Norway’s ‘Snow for the Future’ initiative attracts strong interest

As the world tries to make progress to limit climate change, researchers are finding ways to adapt to warmer winter temperatures - by developing environmentally friendly ways of producing artificial snow.

A team of Norwegian researchers has been awarded a NOK 2.3 million grant from the Norwegian Ministry of Culture to develop a new approach to snowmaking - one that would allow snow to be made in an energy-efficient way, even at warmer temperatures. The project was named “Snow for the Future”.

The initiative was launched in January 2017 by the Norwegian Ski Federation and Trondheim municipality, together with researchers from SINTEF, one of Europe’s largest independent research organisations, and the Norwegian University of Science and Technology.

On 10th November 2017, all parties came together to plan the second phase of the project with the main objective to get as many industrial partners involved as possible.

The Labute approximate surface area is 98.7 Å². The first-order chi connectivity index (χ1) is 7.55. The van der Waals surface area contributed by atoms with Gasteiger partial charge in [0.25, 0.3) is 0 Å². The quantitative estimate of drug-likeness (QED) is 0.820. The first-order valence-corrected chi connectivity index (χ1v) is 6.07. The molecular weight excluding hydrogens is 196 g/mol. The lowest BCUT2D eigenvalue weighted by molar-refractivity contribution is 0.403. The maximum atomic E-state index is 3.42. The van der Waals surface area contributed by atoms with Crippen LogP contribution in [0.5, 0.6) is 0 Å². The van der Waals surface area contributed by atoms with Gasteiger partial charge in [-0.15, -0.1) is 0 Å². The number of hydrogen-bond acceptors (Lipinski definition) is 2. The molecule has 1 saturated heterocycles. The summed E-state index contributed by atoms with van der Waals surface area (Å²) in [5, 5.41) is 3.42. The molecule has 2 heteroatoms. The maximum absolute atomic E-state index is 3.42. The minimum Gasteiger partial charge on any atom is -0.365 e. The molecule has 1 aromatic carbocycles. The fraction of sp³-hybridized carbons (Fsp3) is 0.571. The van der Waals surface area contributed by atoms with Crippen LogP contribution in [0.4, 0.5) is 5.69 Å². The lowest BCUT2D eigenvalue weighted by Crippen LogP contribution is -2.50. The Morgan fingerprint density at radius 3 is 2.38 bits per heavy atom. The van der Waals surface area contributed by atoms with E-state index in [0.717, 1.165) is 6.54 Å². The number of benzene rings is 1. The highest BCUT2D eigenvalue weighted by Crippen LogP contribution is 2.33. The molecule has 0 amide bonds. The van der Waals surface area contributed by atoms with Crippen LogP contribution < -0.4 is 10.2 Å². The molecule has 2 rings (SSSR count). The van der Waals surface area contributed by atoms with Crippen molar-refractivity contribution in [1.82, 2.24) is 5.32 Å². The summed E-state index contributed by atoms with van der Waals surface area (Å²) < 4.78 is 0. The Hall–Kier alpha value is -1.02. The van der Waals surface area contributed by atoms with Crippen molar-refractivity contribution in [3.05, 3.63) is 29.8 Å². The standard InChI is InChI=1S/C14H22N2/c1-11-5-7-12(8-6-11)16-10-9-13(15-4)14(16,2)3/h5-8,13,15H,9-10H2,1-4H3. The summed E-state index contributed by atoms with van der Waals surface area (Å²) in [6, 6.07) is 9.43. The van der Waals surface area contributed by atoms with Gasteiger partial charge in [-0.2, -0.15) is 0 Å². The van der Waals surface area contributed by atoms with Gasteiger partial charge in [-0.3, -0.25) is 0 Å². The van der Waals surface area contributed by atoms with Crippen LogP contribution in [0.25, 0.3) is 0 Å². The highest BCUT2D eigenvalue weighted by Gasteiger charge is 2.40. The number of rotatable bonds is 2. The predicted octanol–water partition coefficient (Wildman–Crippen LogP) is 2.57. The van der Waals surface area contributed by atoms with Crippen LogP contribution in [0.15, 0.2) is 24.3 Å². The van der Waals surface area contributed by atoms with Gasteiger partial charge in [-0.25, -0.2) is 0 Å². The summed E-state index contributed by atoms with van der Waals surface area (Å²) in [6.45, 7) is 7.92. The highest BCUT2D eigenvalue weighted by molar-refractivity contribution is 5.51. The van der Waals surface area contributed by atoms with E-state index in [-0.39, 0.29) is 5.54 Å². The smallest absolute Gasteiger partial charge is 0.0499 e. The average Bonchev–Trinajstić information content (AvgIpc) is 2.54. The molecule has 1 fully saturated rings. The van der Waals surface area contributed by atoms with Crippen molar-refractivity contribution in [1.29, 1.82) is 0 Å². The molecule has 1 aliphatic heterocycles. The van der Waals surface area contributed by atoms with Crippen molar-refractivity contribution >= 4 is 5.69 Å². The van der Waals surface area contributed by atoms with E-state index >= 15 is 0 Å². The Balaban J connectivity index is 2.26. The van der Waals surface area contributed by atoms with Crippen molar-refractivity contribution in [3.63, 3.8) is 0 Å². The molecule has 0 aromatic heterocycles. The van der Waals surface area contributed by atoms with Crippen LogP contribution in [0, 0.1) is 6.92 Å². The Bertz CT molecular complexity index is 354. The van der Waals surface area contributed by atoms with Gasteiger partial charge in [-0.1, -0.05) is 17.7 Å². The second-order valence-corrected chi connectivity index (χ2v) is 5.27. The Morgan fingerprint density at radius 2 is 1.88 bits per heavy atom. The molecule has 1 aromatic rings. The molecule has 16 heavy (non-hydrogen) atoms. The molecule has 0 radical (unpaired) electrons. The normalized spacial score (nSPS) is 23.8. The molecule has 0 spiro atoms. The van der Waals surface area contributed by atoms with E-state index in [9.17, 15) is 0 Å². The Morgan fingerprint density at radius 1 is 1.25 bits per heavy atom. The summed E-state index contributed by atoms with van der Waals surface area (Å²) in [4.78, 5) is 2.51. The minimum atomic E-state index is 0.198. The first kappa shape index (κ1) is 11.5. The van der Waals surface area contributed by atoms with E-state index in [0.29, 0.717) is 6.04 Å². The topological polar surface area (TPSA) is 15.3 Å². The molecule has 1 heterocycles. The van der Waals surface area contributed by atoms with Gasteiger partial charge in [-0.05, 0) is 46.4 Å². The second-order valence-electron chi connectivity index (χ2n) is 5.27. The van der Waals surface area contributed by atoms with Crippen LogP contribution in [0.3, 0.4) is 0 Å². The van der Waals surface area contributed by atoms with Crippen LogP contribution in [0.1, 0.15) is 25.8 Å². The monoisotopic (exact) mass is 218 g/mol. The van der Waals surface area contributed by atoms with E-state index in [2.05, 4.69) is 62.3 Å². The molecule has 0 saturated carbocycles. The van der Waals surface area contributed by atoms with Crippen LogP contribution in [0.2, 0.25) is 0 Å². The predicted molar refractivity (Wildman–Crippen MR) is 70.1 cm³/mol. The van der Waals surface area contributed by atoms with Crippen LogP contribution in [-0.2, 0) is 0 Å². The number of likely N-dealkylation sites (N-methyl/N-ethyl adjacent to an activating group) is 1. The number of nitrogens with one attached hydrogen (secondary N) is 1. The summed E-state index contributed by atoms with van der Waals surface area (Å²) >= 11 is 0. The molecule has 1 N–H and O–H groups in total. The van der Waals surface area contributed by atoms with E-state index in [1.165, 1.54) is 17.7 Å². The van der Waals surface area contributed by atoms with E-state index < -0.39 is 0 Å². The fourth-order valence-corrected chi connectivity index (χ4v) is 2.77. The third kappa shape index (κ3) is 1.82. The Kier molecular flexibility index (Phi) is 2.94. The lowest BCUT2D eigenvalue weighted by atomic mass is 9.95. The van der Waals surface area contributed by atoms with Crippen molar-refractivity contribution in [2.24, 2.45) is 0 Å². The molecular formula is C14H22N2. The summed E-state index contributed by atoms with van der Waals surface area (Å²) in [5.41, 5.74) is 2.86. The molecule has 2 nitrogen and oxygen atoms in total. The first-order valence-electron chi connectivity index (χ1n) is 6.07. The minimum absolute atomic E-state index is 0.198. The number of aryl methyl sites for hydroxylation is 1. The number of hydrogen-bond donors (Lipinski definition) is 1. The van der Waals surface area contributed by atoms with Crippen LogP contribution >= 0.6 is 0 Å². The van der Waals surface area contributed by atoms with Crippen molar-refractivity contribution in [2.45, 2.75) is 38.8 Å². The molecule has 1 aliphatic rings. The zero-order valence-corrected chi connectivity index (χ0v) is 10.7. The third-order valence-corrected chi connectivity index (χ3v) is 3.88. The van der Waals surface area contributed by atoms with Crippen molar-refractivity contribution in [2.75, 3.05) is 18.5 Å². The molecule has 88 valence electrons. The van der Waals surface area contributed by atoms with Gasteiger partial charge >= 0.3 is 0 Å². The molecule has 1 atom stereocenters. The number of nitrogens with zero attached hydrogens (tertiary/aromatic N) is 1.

“Developing good partnerships between the industry and researchers will be tremendously important. I am confident that we will achieve some good results, but working together will be key. Not many Norwegian Ski Federation projects have attracted as much interest as this – both nationally and internationally’”, said Erik Røste, President of the Norwegian Ski Federation.

The Norwegian researchers believe that heat pumps could be key to producing snow, even at higher temperatures with heat taken out of air that can be used to warm buildings in a ski resort, and the cold air that is produced can be used outside to make artificial snow.

Italian (Demaclenko) and Norwegian (Frio Nordica) snowmakers are involved in the research and shared their expertise at the recent workshop.

FIS was represented by its Environment Consultant Jascha Schmid who commented: “The project is off to an impressive start and there is great commitment from all parties. It will be extremely interesting to see first results.”